Here follows a letter from my great-grandfather Lieutenant Howard C. Plummer, United States Navy, to my great-grandmother, Fannie Land Plummer, 19 December 1943.
In civilian life, Howard was a captain — he was a Sabine and Neches river pilot — but in the navy his official rank was lieutenant, even though he was the captain of a ship.
That would be the Auk-class minesweeper USS Portent, which was laid down at the Pennsylvania Shipyards in Beaumont in 1941 and launched under Lt. Plummer’s command in August 1942.
On the 14th of May, 1943, Portent, with a compliment of 100 enlisted men and officers, sailed via Algiers, Louisiana, and Key West, Florida, to New York City to join a convoy to Casablanca and other North African ports.
From May–November, she escorted convoys between New York City and Casablanca. Assigned to a convoy entering the Mediterranean, she anchored outside Oran, Algeria on 22 November. A month later, she was in Naples, just south of Anzio, and that is when Captain Howard wrote this letter to my great-grandmother Fannie.
This is dedicated to the 18 men lost on the Portent on January 22, 1944. Listed below; I made every attempt possible to find out as much as I could about them and post that information here for posterity.
My Darling- We are to arrive about noon in Naples. Our trip has been exciting to some extent, so far we haven't had any air attack, but as we were leaving Oran (Harbor) a Convoy bound for [Gibraltar] was attacked by a boat and got a ship out of the Convoy. It was a tremendous explosion- this ship was about eight miles away. Two of our destroyers went to the scenes and after a few hours search got the Sub with Survivors, So one more Sub out of way.
This trip has been a very thrilling one have had many reconnaissance planes flying reports of the E-Boat which is more dreaded than the U-Boat. they are the first boat like our PT armed with Torpedoes -rush in and right out after launching a torpedo. We have six ships loaded with American Troops bound for the front have made good time, they really keep us on the ball keeping (statewise?) and we have to maintain a very fast speed which I like.
I just thought I would write a line or so and have a nice long chat with my darling. That’s why I'm writing to you this lovely evening. It’s a beautiful day, wind chilly and sun bright, just the kind of day that makes one feel good.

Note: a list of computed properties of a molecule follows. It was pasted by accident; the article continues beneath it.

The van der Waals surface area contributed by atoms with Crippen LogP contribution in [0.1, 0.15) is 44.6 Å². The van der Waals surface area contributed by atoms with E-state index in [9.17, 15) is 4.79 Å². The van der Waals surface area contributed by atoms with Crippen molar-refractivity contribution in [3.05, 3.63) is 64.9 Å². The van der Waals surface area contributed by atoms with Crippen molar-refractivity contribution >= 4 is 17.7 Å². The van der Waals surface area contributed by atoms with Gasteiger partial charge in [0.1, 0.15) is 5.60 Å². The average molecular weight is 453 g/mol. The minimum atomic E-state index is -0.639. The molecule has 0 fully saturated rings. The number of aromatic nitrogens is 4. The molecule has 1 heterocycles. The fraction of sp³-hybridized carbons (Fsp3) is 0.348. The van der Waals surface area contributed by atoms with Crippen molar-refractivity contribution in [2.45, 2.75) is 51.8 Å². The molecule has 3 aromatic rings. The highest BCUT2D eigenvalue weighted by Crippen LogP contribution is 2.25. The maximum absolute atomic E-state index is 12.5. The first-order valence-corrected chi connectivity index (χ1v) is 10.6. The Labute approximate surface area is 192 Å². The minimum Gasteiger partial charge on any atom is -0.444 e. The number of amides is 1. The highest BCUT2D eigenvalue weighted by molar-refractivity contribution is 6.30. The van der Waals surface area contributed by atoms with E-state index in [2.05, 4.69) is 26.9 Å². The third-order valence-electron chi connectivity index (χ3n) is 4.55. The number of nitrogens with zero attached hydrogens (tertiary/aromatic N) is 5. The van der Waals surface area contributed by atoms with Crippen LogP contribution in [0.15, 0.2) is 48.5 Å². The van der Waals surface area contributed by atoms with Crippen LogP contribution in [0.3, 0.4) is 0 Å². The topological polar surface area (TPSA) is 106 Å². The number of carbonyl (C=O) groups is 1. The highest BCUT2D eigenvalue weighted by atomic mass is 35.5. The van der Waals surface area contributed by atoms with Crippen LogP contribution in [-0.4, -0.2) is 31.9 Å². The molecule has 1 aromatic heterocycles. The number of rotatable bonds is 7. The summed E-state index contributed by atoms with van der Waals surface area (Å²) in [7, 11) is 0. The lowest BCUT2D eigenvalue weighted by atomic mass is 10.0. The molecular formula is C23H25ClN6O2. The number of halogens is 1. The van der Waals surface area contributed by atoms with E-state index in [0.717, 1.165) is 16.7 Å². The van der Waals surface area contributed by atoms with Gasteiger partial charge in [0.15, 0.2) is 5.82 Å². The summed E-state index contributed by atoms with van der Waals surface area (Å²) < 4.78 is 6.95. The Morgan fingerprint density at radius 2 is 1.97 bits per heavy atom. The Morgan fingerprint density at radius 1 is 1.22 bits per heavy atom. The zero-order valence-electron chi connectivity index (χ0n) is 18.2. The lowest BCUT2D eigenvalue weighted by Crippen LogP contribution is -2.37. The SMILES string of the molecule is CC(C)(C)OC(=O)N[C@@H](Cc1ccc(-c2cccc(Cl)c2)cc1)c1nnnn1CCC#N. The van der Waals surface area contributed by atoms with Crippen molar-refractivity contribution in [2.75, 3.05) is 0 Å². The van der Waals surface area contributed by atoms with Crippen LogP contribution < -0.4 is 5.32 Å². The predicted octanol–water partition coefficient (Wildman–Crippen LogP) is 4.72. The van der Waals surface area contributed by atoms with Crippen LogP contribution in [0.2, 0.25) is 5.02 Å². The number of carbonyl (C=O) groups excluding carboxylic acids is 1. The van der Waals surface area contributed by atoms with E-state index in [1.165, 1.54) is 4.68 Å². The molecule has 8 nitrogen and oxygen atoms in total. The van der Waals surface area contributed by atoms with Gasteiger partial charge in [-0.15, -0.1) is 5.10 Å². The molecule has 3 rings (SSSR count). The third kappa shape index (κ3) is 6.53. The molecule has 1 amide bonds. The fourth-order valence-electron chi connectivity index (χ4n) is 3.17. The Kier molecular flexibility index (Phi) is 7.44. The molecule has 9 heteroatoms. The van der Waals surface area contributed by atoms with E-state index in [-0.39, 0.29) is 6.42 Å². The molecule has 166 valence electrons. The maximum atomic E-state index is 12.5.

I expect Dorothy and Ed (Green) are packing as this is the 19th and he has only four more days to do and then off I expect to Miami Fla., to school again. Be sure my darling to let me know where he is going. Hope he doesn't come over here. I wish you could see what I have, how it works- we bought some lighters over in Oran [Algeria] for ship service and I bought one, mine works perfect. Am so proud of myself. You know that lighter Ed Bular gave me never did work and always wanted one and now mine works and I am happy as can be.
We won't have but ten hours here in Naples and then leave for Oran again. These troop ships are like tankers, run the soldiers off and dump the baggage then sail.
This old news you hear and that I hear comes over the radio is just a bunch of Bunk. Since Thanksgiving I know of five ships that went down and two subs never have I heard that over the radio. It's always peaches and cream. But they never tell how it is, for instance fifty miles from me just got word of an air attack you have to be on the look out all the time for hell might pop any minute. -
"Later" we arrived here went ashore and it’s like the rest if the places — being Sunday all places are closed. Bars not open until 4:30pm and we had to be back aboard at 5:00pm. Soldiers everywhere, Army trucks going and coming the place has been bombed terribly, the people look like the Arab 4. Dirty, Filthy and more childhood beggaring… so that is what I saw in Naples.
Walked about the city and right in the heart of the City the army is assembling guns to take to the front. I am so damn disgusted wish old Vesuvius would clean the place up. It’s interesting to see the old volcano still shooting out smoke after centuries of Burning. One wonders whats down there to make it burn so long.
Don't expect Wallace will be with us on the way back- he has to take another Convoy back. Expect I'll just stick around with the destroyers until they get rid of me some place down the line. In fact, Fannie, I don't care what port - they all look alike and I would give anything I possess to get back to you and Susie.
All I can say is this other part of the world is in one Hell of a fix. More is being blown to Hell every day. You should have seen some of the damages to Naples alone. It will be years upon years before it can be rebuilt like it was before the war, then the poverty we will have to feed the world just as sure as can be, expect conditions in Germany, Poland and Russia are awful.